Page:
I have talked about a hundred and twelve techniques. There are a hundred and twelve techniques – different, but if you go deeply, the same. The difference is only of appearance, of structure. And the difference is based not on the technique itself but on the particular person who is going to apply it. One example may make it clear to you.
There are people who are intellectuals – intellectual in the sense that their intellect is more functioning than their emotions. They cannot feel directly. First they will think and then they can feel. Even if they love, they think that they feel love. Thinking must be there; it cannot be dropped. They cannot come to any feeling immediately without the mind. The mind is always there.
There are people who are emotional. They cannot even think without feeling. They must feel first. Even if they are solving a mathematical puzzle they will say, “I feel like this. Do it like this! I feel like this.” No reason is given: “I feel that it is like this.” Feeling is uppermost.
So those who are intellect-oriented, for them emotional methods will not do, because intellect must go through reason, and emotion must go through faith. Emotion cannot doubt; reason cannot trust. Even if it trusts, it trusts only because it has found that there is no reason to disbelieve. The trust is just a logical conclusion: “I should believe because there is no reason to disbelieve.”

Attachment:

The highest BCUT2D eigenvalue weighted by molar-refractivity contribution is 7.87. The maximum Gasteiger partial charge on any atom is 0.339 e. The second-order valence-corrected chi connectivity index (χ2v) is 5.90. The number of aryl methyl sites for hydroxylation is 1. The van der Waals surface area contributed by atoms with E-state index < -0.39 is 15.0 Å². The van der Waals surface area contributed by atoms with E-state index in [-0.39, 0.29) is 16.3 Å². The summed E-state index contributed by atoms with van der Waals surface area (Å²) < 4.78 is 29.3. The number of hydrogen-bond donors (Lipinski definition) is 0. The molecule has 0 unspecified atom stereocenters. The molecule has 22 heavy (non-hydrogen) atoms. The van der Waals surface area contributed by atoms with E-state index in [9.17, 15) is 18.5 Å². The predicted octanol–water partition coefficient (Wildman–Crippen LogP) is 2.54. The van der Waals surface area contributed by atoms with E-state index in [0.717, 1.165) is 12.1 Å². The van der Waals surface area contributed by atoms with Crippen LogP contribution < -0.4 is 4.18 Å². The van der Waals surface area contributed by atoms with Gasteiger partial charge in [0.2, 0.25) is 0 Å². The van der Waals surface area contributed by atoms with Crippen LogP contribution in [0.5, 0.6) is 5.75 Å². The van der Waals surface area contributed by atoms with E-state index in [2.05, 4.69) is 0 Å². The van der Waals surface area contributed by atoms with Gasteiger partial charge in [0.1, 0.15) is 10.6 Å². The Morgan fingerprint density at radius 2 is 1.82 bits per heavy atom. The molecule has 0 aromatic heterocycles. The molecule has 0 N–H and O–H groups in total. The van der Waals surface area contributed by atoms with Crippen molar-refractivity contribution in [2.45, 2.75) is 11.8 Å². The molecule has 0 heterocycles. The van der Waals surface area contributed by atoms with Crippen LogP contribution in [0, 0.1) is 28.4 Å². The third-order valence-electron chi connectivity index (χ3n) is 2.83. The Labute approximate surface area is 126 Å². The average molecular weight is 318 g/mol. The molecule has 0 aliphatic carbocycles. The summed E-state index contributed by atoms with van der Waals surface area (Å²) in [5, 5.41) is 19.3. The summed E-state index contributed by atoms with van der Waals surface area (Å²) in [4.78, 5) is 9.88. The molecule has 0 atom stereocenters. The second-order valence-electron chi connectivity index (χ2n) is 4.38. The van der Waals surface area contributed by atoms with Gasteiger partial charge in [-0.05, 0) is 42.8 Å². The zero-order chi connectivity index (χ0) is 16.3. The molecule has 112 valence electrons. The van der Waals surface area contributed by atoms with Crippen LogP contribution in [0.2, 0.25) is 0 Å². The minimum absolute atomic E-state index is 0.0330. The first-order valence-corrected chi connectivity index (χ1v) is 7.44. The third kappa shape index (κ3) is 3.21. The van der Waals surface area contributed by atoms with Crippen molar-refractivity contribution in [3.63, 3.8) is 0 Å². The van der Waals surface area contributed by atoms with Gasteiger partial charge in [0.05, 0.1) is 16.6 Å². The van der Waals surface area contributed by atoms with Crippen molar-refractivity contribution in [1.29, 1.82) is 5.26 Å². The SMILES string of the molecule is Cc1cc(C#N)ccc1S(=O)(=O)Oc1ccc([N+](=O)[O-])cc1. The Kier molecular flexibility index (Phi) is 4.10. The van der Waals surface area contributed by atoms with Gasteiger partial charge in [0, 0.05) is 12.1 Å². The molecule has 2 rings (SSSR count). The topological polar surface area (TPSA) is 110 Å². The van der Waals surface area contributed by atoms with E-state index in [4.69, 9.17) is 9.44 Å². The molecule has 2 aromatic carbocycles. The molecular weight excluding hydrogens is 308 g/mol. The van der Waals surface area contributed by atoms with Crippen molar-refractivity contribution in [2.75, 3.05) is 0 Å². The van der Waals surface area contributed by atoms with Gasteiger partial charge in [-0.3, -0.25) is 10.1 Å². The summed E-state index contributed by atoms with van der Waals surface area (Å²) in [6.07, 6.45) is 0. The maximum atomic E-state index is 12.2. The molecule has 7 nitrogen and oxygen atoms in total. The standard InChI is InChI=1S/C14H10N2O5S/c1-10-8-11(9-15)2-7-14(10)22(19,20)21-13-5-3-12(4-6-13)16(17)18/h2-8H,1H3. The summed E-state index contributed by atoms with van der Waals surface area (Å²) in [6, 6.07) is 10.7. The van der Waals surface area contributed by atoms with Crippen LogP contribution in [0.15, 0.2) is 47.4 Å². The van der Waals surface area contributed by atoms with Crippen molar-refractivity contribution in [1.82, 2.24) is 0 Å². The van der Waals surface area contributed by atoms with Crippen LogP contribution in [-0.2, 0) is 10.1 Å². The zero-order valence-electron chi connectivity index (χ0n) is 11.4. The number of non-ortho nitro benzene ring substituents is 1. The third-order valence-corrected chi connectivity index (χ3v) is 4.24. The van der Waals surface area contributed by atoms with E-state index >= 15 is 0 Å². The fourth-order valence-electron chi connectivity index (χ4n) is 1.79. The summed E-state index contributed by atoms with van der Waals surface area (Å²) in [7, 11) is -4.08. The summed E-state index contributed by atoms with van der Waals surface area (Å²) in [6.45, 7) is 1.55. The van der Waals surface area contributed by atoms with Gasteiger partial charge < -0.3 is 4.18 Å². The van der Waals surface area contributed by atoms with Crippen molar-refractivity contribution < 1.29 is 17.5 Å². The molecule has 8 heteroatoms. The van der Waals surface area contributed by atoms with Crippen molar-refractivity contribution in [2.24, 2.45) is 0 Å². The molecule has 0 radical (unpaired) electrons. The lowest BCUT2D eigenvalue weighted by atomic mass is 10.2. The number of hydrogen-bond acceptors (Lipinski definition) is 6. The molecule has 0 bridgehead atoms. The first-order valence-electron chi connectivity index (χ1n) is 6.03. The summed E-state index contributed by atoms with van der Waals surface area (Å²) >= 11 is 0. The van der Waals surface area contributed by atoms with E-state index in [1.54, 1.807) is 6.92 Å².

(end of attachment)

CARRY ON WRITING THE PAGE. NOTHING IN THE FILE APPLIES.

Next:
With an intellectual person, the trust is negative. It is always negative, it is never positive. It is not that trust has flowered in him; it is just a reasoning process: “Because I cannot disbelieve, because there is no reason to disbelieve, I believe.” It is just like a defeat. For the intellectual person to trust is just like a defeat. He feels it, and he will go on trying in so many ways to overcome it. He will create some doubt again, and then he will be at ease. The intellect is always at ease with doubt. It is never at ease with trust.
The emotional person is always at ease with trust and never at ease with doubt. It is inconceivable to doubt. Reason doubts, emotion trusts. So the techniques cannot be the same.
So for an intellectual person, the technique is going to be through doubt, and the technique must be such that it can use doubt. If it cannot use doubt it cannot be applied to an intellectual person: it must use doubt.
For example, in the Middle Ages in Europe, Descartes used doubt as a technique toward faith. He began thinking, “I must not trust unless there is no reason left which can create any doubt. I must go on doubting unless the point comes where I cannot doubt.”